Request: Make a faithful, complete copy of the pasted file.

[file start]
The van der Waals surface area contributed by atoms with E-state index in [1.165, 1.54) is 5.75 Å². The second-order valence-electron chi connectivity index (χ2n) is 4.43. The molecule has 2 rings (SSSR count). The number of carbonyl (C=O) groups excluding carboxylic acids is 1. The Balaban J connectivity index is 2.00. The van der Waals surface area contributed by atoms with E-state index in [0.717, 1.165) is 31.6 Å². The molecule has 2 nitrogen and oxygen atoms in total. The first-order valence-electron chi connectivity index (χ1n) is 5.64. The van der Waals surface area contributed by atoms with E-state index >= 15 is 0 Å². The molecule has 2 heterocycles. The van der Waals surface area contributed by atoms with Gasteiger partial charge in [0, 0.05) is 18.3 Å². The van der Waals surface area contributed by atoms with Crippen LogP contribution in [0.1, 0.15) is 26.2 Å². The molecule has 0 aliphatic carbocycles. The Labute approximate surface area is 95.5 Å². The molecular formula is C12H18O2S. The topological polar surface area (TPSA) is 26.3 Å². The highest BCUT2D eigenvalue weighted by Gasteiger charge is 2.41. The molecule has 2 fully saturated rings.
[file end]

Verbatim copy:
The van der Waals surface area contributed by atoms with E-state index in [1.165, 1.54) is 5.75 Å². The second-order valence-electron chi connectivity index (χ2n) is 4.43. The molecule has 2 rings (SSSR count). The number of carbonyl (C=O) groups excluding carboxylic acids is 1. The Balaban J connectivity index is 2.00. The van der Waals surface area contributed by atoms with E-state index in [0.717, 1.165) is 31.6 Å². The molecule has 2 nitrogen and oxygen atoms in total. The first-order valence-electron chi connectivity index (χ1n) is 5.64. The van der Waals surface area contributed by atoms with E-state index >= 15 is 0 Å². The molecule has 2 heterocycles. The van der Waals surface area contributed by atoms with Gasteiger partial charge in [0, 0.05) is 18.3 Å². The van der Waals surface area contributed by atoms with Crippen LogP contribution in [0.1, 0.15) is 26.2 Å². The molecule has 0 aliphatic carbocycles. The Labute approximate surface area is 95.5 Å². The molecular formula is C12H18O2S. The topological polar surface area (TPSA) is 26.3 Å². The highest BCUT2D eigenvalue weighted by Gasteiger charge is 2.41. The molecule has 2 fully saturated rings.